Southeast Asia’s labour workforce is young and booming, with the working age group (15-64 years old) consisting of nearly 70% of the total population. This is a comparatively high figure by global standards, where the average workforce group comprise closer to 60% of the total.
With such a high labour participation rate, the region’s leaders must contend with how emerging issues such as climate change will impact the future of the workforce. On one hand, jobs and livelihoods will be disrupted due to the climate impact itself; for example, disruptions associated with floods, rising sea waters and changes in ocean water acidities.
On the other hand, employment will be disrupted – or indeed, transformed – through the decarbonisation of economies. According to the International Labour Organisation (ILO), decarbonisation is expected to generate up to 24 million green jobs by 2030, the majority in Asia. At the same time, some 6 million jobs are expected to be lost, particularly in carbon-intensive industries. These estimates provide a net increase of a total 18 million jobs.
Importance of a ‘Just Transition’
Although projections by the ILO showcase positive growth, there is much to be done by nations during this transition. Proper policy and an action plan for a ‘fair and just transition’ is needed to ensure no one is left behind. This is especially important to protect the welfare of vulnerable groups such as women or informal workers. Taking care of the environment cannot come at a harsh cost to working communities, lest the benefits of a sustainable transition be diminished.
Member states of the Association of Southeast Asian Nations (ASEAN) recognise this, and have come together to understand what a ‘Just Transition’ means in the context of green jobs. With support from the ILO, ASEAN states conducted a regional study on the region’s policy readiness, breaking down strategies needed to encourage green employment.
According to ILO Guidelines, a Just Transition for green jobs takes into account nine key policy areas, including development and employment policy, energy policy, industry policy, training and skills development, as well as sectoral level policies and policies at different jurisdictional levels. The nine policies fall into three broad pillars:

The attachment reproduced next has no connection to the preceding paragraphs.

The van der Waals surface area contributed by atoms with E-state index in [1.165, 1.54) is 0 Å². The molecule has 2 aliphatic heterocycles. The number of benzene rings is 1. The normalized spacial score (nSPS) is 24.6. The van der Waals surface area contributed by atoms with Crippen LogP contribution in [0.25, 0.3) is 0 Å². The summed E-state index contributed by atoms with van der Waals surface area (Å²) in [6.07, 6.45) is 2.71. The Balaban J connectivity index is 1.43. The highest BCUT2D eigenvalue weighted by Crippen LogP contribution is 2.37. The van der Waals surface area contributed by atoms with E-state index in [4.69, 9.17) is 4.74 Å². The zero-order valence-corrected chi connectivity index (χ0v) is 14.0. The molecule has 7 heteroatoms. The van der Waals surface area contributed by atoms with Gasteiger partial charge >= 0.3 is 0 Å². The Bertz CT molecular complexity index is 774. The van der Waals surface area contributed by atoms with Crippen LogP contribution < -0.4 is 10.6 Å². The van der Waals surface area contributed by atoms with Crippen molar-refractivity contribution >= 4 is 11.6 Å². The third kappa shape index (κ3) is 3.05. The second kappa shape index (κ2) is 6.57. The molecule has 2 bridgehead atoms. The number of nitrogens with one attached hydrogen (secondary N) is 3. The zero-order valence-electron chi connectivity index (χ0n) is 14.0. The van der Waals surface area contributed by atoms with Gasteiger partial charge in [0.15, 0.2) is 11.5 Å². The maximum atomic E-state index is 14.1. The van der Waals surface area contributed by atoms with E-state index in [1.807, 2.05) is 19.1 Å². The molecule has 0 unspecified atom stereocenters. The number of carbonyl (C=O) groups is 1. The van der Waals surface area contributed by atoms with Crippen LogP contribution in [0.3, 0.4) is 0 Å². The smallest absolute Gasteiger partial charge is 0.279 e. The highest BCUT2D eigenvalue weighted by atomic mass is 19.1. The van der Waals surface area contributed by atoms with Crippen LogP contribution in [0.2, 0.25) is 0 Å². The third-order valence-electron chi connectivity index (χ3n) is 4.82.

i) creating demand for green jobs
ii) enhancing supply for green jobs
iii) institutional arrangements.
The most policy-ready ASEAN country
Based on the framework outlined by the ILO, Singapore is the most policy-advanced country, with the least ready being Laos, Myanmar, Cambodia and Brunei. This is hardly surprising, given Singapore’s role as a regional trading hub and the importance it places on foreign ties. In contrast, the Mekong region is relatively new to democracy, with many only just emerging from low-income status.
Encouragingly, every ASEAN state has already in place some form of wide macroeconomic green agenda, as well as industrial and sector policies for greening. In a few countries however, greening policies for enterprises and businesses are less than robust. This means there is limited incentive for the private sector to actively create green employment.
In Thailand for example, tax exemptions and some benefits are available to participating businesses, but have not been imbued across the board. Comparing Philippines instead, we see clear incentives crystallised through dedicated programmes, dialogues, and initiatives across more than one government department in the country.
Enhancing demand for green jobs
On the demand-side of policy, many countries still lack strong policies that encourage green skills development. Of the ten ASEAN nations, only three – Malaysia, Philippines, and Singapore – have significantly defined policies that identify, build, and integrate skills needed for green jobs into its education and training systems.
Perhaps the area in which ASEAN is least ready for, policy-wise, is an active labour market for greening. An active labour market consists of fair and just transition plans, as well as social dialogue in impacted industries or hotspots. It also includes re-training and transition programmes for affected workers.
Perhaps the area in which ASEAN is least ready for, policy-wise, is an active labour market for greening